‘‘(4) To study commuter and urban travel and in cooperation with federal, regional and local agencies and persons to formulate and implement plans and programs to improve such travel;
‘‘(5) To study means of providing facilities for parking motor vehicles so as to encourage travel by the combination of motor vehicle and other modes of transportation and in cooperation with federal, regional and local agencies and persons to formulate and implement plans and programs for this purpose . . . .''

[6] General Statutes § 13b-32 provides: ‘‘Improvement in the transportation of people and goods within, to and from the state by rail, motor carrier or other mode of mass transportation on land is essential for the welfare of the citizens of the state and for the development of its resources, commerce and industry. The development and maintenance of a modern, efficient and adequate system of motor and rail facilities and services is required. The department shall assist in the development and improvement of such facilities and services and shall promote new and better means of mass transportation by land.''

[7] Other definitions of‘‘facility''in Merriam-Webster's Collegiate Dictionary, supra, are: (1) ‘‘the quality of being easily performed''; (2) ‘‘ease in performance: APTITUDE''; and (3) ‘‘readiness of compliance . . . .''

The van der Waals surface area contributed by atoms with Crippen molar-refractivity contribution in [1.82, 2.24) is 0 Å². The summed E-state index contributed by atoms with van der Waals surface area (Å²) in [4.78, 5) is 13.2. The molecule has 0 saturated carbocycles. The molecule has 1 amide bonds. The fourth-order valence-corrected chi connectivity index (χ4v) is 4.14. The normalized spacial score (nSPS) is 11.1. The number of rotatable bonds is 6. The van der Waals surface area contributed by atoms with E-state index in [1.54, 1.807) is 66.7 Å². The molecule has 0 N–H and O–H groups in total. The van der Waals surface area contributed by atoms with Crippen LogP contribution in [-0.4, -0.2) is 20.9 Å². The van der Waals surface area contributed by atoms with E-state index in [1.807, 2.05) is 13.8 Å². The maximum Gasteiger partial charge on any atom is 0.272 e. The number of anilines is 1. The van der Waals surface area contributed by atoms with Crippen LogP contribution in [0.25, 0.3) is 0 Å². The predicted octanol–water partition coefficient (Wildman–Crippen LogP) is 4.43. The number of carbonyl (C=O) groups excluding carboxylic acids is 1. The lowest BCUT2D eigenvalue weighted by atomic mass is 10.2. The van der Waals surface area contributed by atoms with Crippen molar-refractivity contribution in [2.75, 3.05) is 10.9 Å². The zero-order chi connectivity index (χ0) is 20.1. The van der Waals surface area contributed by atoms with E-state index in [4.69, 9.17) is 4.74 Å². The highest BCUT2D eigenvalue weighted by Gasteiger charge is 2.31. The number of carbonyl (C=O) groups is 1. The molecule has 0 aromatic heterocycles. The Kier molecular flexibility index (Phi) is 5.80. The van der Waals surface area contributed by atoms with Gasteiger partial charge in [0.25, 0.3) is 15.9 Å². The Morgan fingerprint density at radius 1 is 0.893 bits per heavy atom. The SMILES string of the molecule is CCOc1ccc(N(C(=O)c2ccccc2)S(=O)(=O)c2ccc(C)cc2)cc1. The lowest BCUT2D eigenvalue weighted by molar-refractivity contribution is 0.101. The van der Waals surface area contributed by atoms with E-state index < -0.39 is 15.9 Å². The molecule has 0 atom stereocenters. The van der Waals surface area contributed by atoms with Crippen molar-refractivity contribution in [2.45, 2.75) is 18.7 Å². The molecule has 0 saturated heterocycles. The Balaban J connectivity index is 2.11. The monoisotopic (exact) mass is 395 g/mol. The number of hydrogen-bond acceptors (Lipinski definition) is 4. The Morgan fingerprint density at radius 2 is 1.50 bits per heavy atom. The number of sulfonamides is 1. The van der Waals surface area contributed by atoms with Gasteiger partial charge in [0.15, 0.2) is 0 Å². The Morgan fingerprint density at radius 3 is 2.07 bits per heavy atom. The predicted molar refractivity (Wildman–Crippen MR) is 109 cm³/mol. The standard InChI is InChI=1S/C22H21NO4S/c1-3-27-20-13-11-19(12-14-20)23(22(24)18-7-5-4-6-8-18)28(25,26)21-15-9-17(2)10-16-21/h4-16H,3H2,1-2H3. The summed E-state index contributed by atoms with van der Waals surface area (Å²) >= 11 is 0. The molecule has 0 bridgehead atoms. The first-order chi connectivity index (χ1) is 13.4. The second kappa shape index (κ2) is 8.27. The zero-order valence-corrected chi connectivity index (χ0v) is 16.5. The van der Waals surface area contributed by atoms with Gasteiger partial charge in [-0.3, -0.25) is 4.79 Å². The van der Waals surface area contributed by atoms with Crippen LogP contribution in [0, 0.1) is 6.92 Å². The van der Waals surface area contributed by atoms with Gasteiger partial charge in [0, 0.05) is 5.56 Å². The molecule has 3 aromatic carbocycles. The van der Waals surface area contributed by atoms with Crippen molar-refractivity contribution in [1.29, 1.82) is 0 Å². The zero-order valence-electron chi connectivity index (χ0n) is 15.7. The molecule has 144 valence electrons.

[8] I acknowledge the unpublished decision of the Tennessee Court of Appeals in Lynnwood Utility Co. v. Franklin, Docket No. 89-360-II, 1990 WL 38358, *3-4 (Tenn.App. April 6, 1990), cited by the majority, which held that a sewer utility's ‘‘Certificate of Convenience and Necessity'' was not a ‘‘ ‘facility' '' for purposes of allocating statutorily mandated damages when a municipality elected to provide water services in an area covered by that certificate, but where the utility had never provided services and had no physical plant. The court held that ‘‘the term ‘facilities' as used in [the utility statute] means physical facilities, not a right to construct physical facilities and not a right to serve an area.'' Id., *3. In my view, Lynnwood Utility Co. is distinguishable from the statutory scheme at issue in this case. First, unlike § 13b-36 (a), the Tennessee statute at issue in Lynnwood Utility Co. specifically required the valuation of the ‘‘ ‘facilities' '' by the ‘‘ ‘replacement cost' '' method, which necessarily contemplates a physical asset. Id., *4. In contrast, a public utility's operating rights, such as a certificate issued pursuant to § 13b-80, would be valued as a ‘‘ ‘going concern, ' '' a term that ‘‘has sometimes been used broadly to encompass all those factors which contribute to the value of the enterprise apart from its physical assets.'' Gray Line Bus Co. v. Greater Bridgeport Transit District, supra, 188 Conn. 422; see also id., 428-29 (discussing distinction between compensation for taking of franchise itself, and compensation for effects of taking franchise).